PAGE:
Saturday, 16 April 2016

Animals Assisting People

Numerous organisations in Victoria help foster the important roles that animals can play in our lives - whether it's through horse riding schools for the disabled, assistance dogs for the disabled or elderly, or programs helping people to keep their pets when they go into care or become less capable of doing so themselves. Here is a list of some of these organisations.
Assistance Dogs Australia trains Labradors and Golden Retrievers to help enhance the quality of life and improve the level of independence for people with physical disabilities, promoting greater mobility, confidence and higher self-esteem.
Balwyn Welfare Association Companion Animal Volunteer Support program operates through the City of Boroondara and provides support services to frail older people and people with disabilities to help them keep and care for their pets at home. Services include dog walking, bathing, grooming, and assistance in transporting a companion animal to the veterinarian. 
Canine Helpers for the Disabled Inc. trains assistance dogs for people with different disabilities, including Hearing Dogs for the hearing impaired, Service dogs for people with physical disabilities, Therapy Dogs for people with emotional, psychological or social disorders, and for children, and Facility Dogs for Special Schools and Rehabilitation Programs. They work with animal shelters and rescue groups wherever possible to give unwanted dogs a new life.
The State Government's Responsible Pet Ownership Program involves free visits to Primary Schools and Kindergartens by pet educators and their temperament tested dogs. The visits teach children about pet care and safety with pets including dog attack prevention.
The Delta Society runs a variety of programs that work under the philosophy of using the human-animal bond to comfort the sick in hospitals and aged care facilities, develop more confident children, teach children about dog safety, and promote reward based training methods to develop happy and contented pets.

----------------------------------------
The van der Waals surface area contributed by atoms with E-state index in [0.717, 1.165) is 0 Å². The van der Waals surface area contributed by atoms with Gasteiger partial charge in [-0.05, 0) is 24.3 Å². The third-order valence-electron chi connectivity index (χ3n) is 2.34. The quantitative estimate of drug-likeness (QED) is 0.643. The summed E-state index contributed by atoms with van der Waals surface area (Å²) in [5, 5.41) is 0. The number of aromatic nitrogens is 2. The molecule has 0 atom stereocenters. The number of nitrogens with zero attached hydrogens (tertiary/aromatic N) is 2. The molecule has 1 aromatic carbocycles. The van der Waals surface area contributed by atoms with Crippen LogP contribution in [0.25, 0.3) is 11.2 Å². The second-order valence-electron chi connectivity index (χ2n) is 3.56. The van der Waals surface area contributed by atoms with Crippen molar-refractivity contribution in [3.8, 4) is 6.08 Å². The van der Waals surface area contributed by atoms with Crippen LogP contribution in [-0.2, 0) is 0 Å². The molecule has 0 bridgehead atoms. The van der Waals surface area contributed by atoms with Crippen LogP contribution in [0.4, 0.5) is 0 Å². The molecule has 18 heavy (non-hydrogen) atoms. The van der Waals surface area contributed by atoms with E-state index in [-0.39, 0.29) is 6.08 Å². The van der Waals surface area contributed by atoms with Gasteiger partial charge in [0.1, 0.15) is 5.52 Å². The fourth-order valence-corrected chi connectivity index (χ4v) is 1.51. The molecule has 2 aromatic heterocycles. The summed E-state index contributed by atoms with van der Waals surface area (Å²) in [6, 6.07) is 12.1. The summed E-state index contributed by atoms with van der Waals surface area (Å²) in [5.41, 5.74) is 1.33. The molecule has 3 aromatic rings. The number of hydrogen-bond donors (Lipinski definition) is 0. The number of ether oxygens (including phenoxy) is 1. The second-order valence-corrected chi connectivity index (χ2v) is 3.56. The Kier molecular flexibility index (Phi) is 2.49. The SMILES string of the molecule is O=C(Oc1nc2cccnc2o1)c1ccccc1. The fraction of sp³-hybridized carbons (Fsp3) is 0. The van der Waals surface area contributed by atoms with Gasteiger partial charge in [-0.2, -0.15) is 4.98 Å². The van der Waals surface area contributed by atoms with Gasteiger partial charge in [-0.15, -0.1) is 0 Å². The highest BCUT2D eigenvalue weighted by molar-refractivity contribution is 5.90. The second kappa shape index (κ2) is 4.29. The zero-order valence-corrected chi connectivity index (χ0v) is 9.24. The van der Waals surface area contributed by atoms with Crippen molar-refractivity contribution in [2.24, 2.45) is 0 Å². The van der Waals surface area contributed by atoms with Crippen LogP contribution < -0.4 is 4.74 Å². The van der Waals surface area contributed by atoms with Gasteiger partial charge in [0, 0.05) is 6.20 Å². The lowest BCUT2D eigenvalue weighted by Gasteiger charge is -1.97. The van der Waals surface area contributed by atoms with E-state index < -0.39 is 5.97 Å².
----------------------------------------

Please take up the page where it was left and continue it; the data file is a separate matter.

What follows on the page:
Dogs Victoria Therapy Dogs coordinates dogs to visit residents in aged care homes.
Guide Dogs Victoria's Pets as Therapy program provides appropriate reclassified dogs for Victorian children who have a vision impairment. Many of these children with a vision impairment may progress on to being full time Guide Dog handlers as adults.
Knox CommunityVolunteers Inc., Pet Companion Program is funded by the Department of Health and Human Services and provides support to older people and people with a disability who require assistance in caring with their pets. Services include dog walking, pet bathing and grooming and transport. The service operates in Victoria, in Knox and Maroondah as well as some parts of the Yarra Ranges and Whitehorse.
Lead the Way - Psychology and Animal Assisted Therapy is a Melbourne-based service dedicated to studying and enhancing knowledge in Animal-Assisted Therapy and providing professional psychology services that integrate dogs.
PetLinks Program operates in the Port Phillip area and helps aged people and people with disabilities care for their animals at home. Services include dog walking, grooming, cage cleaning, transport, and foster care when owners are unwell.
Real Animals Pets and People is a consultancy which aims to address gaps in support services within the aged, disability and community based sectors for the companion animals of the elderly and disabled living at home.
Riding for the Disabled Association of Victoria helps to reduce the barriers that young people with a disability have historically faced to develop equestrian skills in sporting, competition and recreational activities with their peers.
Seeing Eye Dogs Australia provide support and Seeing Eye Dogs for Australians who are blind or vision impaired.
The Wishbone Foundation provides free pet care to owners who are elderly and/or disabled. Clients must be receiving a government benefit as their primary source of income. Assistance includes dog walking, transportation to the veterinarian, washing and grooming, and respite care. The Foundation also offers grooming, walking and 'doggy daycare' to the general public, using the profits to support the work done free-of-charge for clients.

4 comments:

  1. Thanks for sharing your info. I really appreciate your efforts and I will be waiting for your further write

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  2. Assistant dogs have been around for quite sometime now, and they’ve been giving lots of support to the deaf, blind, and patients who need emotional support. Because dogs have a natural affinity with humans, they were eventually developed to become therapy and companion dogs. There are more ways dogs can help people, such as the ones included here: http://dogsaholic.com/lifestyle/how-dogs-help-people.html

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